Finance Act, 2001, with effect from 1-6-2001. However, the legislature has

      retained the power of annulment of the assessment in section 251.
      Annulment of an assessment would only mean that the entire
      assessment proceedings would become void ab intio. It would have
      certain consequences which are different from merely setting aside the
      order of assessment. In a case where the order of assessment is set aside, it
      is open to the Assessing Officer to make a fresh assessment in accordance
      with law. In the case of annulment, the order becomes non est. There are no
      guidelines prescribed in section 251 or any other provision of the Act as to
      when an order is to be set aside and when it is to be annulled. If there is an
      irregularity in making an assessment order say for example violation of
      principles of natural justice, it may be set aside by the appellate authority
      with a direction to the assessing authority to make a fresh assessment in
      accordance with law. In the absence of such a power, the first appellate
      authority has no other option but to annul the assessment which is
      detrimental to the interest of the revenue. But if the order happens to be
      without jurisdiction, it has to be annulled.

9.306 An assessment under section 144 should not, ordinarily be annulled but
      should be only set aside even where the appellate authority holds the
      view that the ex-parte assessment order under section 144 was not
      warranted on the facts of the case. Similarly, an assessment completed on
      the basis of the original return ignoring the revised return cannot be said to
      be a nullity even if it may be erroneous and such an assessment is liable to
      be set aside but not to be annulled.

Tax Administration

9.307 The sine qua non for an effective and efficient tax laws is its
      implementation through a motivated, energetic and vigilant tax
      administration. A thorough study of the working conditions in the
      Department through an independent body and implementation of its
      constructive recommendations to improve the tax administration is
      absolutely necessary.

9.308 The prudent suggestions made by various Committees such as Chelliah
      Committee, Parathasarthi Shome Committee, Kelkar Committee, etc. to
      improve the tax administration, should be implemented in its letter and

9.309 What is important is that there should be proper consultation between
      the field formations and the Department of Revenue before any target
      of revenue collections is fixed.

9.310 The parameters so fixed should be transparent and perceptible to trade and
      industry so that there is proper understanding and cooperation. This will
      help in avoiding last minute pressure on corporates to deposit huge amounts
      of tax in the exchequer at the end of the year and subsequently apply for
      refund. Such tax collections do not give a true picture of the revenue
      collections of the Government.

9.311 The problem of huge backlog of cases and the denial of quick Justice
      cannot be effectively addressed unless the problem of ever increasing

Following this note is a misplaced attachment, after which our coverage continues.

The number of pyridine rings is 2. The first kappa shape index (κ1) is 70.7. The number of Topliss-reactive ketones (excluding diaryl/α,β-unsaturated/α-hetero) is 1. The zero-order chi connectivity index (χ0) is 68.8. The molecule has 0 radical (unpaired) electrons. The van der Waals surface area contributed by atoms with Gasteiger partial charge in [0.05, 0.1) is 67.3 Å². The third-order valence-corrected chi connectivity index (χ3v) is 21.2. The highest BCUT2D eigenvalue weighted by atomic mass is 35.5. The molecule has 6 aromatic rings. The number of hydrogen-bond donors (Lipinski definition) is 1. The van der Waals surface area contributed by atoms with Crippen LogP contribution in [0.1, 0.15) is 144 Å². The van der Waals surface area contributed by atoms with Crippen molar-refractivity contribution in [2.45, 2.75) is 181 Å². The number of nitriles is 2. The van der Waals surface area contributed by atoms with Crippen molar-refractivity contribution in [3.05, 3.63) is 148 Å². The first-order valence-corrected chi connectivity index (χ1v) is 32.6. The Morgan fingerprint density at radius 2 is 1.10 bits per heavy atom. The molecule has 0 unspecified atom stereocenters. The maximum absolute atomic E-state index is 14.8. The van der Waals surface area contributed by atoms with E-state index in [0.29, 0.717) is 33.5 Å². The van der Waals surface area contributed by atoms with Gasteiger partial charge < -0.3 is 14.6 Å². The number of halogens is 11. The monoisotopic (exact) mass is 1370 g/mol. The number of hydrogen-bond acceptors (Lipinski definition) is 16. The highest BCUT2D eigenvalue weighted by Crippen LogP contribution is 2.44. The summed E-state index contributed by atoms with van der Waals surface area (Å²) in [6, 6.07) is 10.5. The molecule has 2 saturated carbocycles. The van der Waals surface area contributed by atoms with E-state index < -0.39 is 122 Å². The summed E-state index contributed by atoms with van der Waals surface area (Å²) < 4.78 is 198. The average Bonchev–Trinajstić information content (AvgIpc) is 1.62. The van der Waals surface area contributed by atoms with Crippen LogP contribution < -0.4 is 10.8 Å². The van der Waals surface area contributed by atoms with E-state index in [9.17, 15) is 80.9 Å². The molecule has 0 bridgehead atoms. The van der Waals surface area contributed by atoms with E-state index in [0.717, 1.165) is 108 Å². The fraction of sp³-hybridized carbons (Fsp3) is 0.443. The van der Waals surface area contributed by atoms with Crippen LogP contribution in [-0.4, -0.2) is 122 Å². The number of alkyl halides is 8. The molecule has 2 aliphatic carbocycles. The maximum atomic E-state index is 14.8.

appeals is resolved. The Department should not prefer the appeal in routine
      manner. Commissioners of Income Tax should be accountable for
      unsuccessful appeals to deter making frivolous and unwarranted appeals.
      Appeals should be disposed off within a time-frame.

9.312 It is equally imperative that the administration cost and the compliance
      cost, as also transaction cost are significantly reduced and law made
      simple and transparent to generate higher tax collection and better


                                WEALTH TAX

10.1   The amount of revenue collected on account of wealth tax is quite
       insignificant. As per last year‟s budget papers, the projected revenue for
       2007-08 is merely Rs.315 crores. In this context, it is for consideration
       whether we should at all continue with this tax especially, when one
       considers the direct and indirect costs incurred in its collections,
       assessments and appeals by the Income Tax Authorities as well as the
       large number of litigations involved. FICCI is for its abolition.

10.2   In case, however, the Government thinks otherwise, at least the
       exemption limit should be significantly raised to at least Rs one crore in
       view of the considerable erosion in the value of rupee.

10.3   Besides, motorcars, which have become now a necessity, should be
       excluded from the „specified assets‟ termed as unproductive items.

10.4   It is equally important that residential accommodation provided by a
       company to its employees drawing salary exceeding Rs. 5 lakhs should
       not be brought within its tax net. Companies in most of the cases are
       under compulsion to provide the accommodation to its employees
       considering the remote location of its factory/offices and other reasons
       like attracting talented persons. Such residential accommodations, it
       has to be appreciated, should not be construed as non productive

10.5   Vacant industrial land which are earmarked for future expansion
       should also be outside the preview of Wealth Tax.

10.6   Also, Government companies be exempted and made at par with
       statutory bodies which are exempted from wealth tax.